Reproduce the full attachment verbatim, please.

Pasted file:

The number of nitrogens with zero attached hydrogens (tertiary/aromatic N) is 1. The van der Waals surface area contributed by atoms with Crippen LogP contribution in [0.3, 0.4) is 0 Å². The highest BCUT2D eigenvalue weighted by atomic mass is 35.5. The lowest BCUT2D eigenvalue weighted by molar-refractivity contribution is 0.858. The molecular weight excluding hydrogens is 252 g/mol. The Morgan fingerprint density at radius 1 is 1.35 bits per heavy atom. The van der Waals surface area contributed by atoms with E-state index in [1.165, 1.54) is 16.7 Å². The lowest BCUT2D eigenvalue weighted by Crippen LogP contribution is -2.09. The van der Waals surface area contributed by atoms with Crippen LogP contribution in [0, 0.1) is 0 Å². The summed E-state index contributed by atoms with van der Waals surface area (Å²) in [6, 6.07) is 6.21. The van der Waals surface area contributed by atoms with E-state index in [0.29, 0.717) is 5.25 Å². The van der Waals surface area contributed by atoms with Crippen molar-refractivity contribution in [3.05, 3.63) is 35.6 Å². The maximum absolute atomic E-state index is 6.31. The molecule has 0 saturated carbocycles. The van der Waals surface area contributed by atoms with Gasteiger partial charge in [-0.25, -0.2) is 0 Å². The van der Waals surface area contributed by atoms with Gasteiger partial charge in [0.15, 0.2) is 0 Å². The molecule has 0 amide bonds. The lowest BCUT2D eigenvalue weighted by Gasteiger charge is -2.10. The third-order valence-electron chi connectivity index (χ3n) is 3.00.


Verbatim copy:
The number of nitrogens with zero attached hydrogens (tertiary/aromatic N) is 1. The van der Waals surface area contributed by atoms with Crippen LogP contribution in [0.3, 0.4) is 0 Å². The highest BCUT2D eigenvalue weighted by atomic mass is 35.5. The lowest BCUT2D eigenvalue weighted by molar-refractivity contribution is 0.858. The molecular weight excluding hydrogens is 252 g/mol. The Morgan fingerprint density at radius 1 is 1.35 bits per heavy atom. The van der Waals surface area contributed by atoms with E-state index in [1.165, 1.54) is 16.7 Å². The lowest BCUT2D eigenvalue weighted by Crippen LogP contribution is -2.09. The van der Waals surface area contributed by atoms with Crippen LogP contribution in [0, 0.1) is 0 Å². The summed E-state index contributed by atoms with van der Waals surface area (Å²) in [6, 6.07) is 6.21. The van der Waals surface area contributed by atoms with E-state index in [0.29, 0.717) is 5.25 Å². The van der Waals surface area contributed by atoms with Crippen molar-refractivity contribution in [3.05, 3.63) is 35.6 Å². The maximum absolute atomic E-state index is 6.31. The molecule has 0 saturated carbocycles. The van der Waals surface area contributed by atoms with Gasteiger partial charge in [-0.25, -0.2) is 0 Å². The van der Waals surface area contributed by atoms with Gasteiger partial charge in [0.15, 0.2) is 0 Å². The molecule has 0 amide bonds. The lowest BCUT2D eigenvalue weighted by Gasteiger charge is -2.10. The third-order valence-electron chi connectivity index (χ3n) is 3.00.